OK, you have an Apple iPad of the original first generation — or the second one. You need to present in front of a small or large audience sometimes or fairly frequently, and just the thought of doing one of your upcoming presentations using the iPad rather than the regular laptop and the ubiquitous Microsoft PowerPoint (or Apple Keynote) makes your veins pump with faster flowing blood? And for many of us it may not even matter if we still use a laptop or a desktop machine — or not. Even if we use the iPad along with a laptop, it still is an achievement of some proportions!
Welcome to the club of so many others who have been thinking exactly like you do. This series of posts was first intended to be an e-book but with rapidly changing times, I thought a series of blog posts will be more relevant. Having said that, there’s no reason why we cannot create an e-book from this entire series at a later date. For now, let’s get back on track to take baby steps in the direction of iPad presenting.
It’s not too obvious but there are two distinct iPad presenting scenarios, and they differ by just one word:
Presenting on an iPad
Presenting from an iPad
To answer which of these two scenarios you are looking at (or if you are looking at both or none of these scenarios), you will have to read the next few paragraphs.
Presenting on an iPad means that you use your iPad to present or share information with one or a few people. You need no connected projectors or wireless video signals, and you are happy to use the iPad screen as your display. You often pass the iPad to others in the audience, and they may share their iPads with you too if this is a collaborative, group presentation. Your presentation may or may not be based on slide-ware such as Microsoft PowerPoint or Apple Keynote. In fact you might be sharing content that is from a web site, an email, or just some notes. You may also be typing notes on your iPad as you do this presentation. Many presenters have found this to be a great way to work within a small group. Of course, this way of presenting also includes those who use PowerPoint or Keynote to present to others using just the iPad, again to a fairly small audience that comprises one or two.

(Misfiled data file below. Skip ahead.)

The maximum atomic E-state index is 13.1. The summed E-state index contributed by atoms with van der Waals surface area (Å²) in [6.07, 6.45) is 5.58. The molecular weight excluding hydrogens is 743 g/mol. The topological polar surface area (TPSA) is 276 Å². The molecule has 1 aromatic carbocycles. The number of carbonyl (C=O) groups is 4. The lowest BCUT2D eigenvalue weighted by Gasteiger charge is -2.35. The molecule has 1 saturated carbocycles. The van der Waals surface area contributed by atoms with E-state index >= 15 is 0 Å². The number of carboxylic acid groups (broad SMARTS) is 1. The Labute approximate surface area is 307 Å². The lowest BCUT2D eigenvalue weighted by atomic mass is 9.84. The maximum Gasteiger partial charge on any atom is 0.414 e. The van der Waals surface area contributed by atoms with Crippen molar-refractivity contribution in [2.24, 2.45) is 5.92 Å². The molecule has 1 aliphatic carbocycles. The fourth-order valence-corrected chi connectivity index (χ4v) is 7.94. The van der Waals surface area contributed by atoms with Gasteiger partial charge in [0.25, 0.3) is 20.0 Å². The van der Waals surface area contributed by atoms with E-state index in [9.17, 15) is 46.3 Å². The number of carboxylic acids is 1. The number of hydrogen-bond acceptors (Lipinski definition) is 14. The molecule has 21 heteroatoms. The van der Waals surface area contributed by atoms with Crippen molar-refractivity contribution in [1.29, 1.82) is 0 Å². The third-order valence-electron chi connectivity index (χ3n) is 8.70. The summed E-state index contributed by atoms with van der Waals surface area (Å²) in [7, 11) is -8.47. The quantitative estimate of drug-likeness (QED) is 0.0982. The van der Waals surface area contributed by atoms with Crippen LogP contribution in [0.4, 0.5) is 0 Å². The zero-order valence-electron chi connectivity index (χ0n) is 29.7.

Presenting from an iPad is something much larger; in fact it is almost the same as presenting from your laptop that is connected to a projector or another external display. It’s just that you want to use your iPad as a substitute for the laptop. There are a lot of questions that people ask about this scenario, ranging from what will happen to their existing PowerPoint or Keynote slides to what sort of multimedia support they can expect on the iPad. Also how can they open PowerPoint slides at all on their iPads? Finally, does it matter if they are Windows or Mac users?
This series of posts are about both these scenarios, and more — and some scenarios need easier and less involved solutions. Yet it is eminently satisfying to tame more difficult scenarios, so much so that it can be as much fun as winning a difficult game level on your console!